- A large number of stakeholders are involved in the e-mobility ecosystem, which means mediating and coordinating with all of them is troublesome.
- Globally, e-mobility is a regulation driven market, which leads to a high dependency on legislation. Collaborating with governments (B2Gov) tends to generally more resource-intensive and more time-consuming than B2B and B2C.
- e-mobility is still a novelty in Indonesia, which is a double-edged sword as there is room for innovation and improvement, but convincing various stakeholders to take the leap is more challenging.
Lately, the team has been witnessing some lights of hope concerning the last two challenges. The Indonesian government signed a pledge stating that they won’t procure any fuel-powered buses starting 2025, and that they will only use e-buses by 2030. “This is promising but also risky” states the team, changes or delays often happen regarding similar pledges, especially if the government officials change, and so having a high dependency on regulation tends to be difficult.
“There are rooms for growth in Indonesia, starting from Jakarta as its gate.”
Despite having established a life in Europe as expert engineers in renewable energy, the six co-founders are always thinking about ways to come back to and give more to their home country.
“I am grateful that we are being supported by GIZ and enpact, it is helping us a lot especially with their extensive network. We can access a lot of stakeholders that we would never have been able to reach this easily! Another benefit that comes to mind is the substantial business insights and knowledge we gained by visiting and interacting with the startup ecosystem in berlin”.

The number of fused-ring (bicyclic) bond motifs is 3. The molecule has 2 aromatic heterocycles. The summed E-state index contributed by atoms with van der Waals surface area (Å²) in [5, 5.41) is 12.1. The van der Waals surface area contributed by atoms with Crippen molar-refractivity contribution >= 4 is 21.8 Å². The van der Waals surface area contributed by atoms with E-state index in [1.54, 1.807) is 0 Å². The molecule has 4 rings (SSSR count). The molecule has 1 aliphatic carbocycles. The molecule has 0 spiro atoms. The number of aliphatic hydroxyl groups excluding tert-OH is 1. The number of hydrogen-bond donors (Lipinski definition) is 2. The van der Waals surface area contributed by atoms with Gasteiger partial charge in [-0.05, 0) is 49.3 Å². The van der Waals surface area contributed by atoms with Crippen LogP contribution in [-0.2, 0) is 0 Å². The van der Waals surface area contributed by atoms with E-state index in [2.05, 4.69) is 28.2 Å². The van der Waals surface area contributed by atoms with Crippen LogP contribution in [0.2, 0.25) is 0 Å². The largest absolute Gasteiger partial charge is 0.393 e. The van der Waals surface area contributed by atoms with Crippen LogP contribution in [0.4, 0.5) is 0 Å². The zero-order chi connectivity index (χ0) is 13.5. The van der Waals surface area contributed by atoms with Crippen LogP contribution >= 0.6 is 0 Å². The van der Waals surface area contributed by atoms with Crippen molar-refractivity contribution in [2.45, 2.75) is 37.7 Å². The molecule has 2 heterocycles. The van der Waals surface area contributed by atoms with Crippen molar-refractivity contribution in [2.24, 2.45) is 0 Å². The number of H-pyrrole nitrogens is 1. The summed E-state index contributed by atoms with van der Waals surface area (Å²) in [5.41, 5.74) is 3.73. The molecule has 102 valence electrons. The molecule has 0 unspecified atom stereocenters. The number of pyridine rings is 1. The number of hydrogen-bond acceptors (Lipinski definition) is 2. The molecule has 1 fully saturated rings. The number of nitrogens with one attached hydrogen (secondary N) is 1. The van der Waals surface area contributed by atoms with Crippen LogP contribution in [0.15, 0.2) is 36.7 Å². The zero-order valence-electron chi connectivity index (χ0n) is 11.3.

What Transisi needs the most at the moment is capital. They have the expertise, the local knowledge and the resilience, and are calling potential investors, especially those focusing on ESG (Environmental, Social and Corporate Governance):
“Our aim is that every electric bus that you step in in the future, as well as every charging system for electric vehicles will have been built and developed by Transisi! If you want to be a pioneer the e-mobility market in Jakarta, you know who to contact.”
About the Decentralised Development Lab (DDLab)
DDLab (Decentralised Development Lab) is a 12-month incubation and acceleration program, offering teams from different countries coaching, training, expert exchange, and financial support to develop solutions and maximize social impact for specific challenges. The Decentralised Development Lab (DDLab) has been developed by the Deutsche Gesellschaft für Internationale Zusammenarbeit (GIZ) GmbH and commissioned by the Federal Ministry for Economic Cooperation and Development (BMZ) through the “Bund-Länder-Programm – German Government and Federal States Programme (BLP).” The project is implemented in collaboration with minds & makers GmbH and enpact.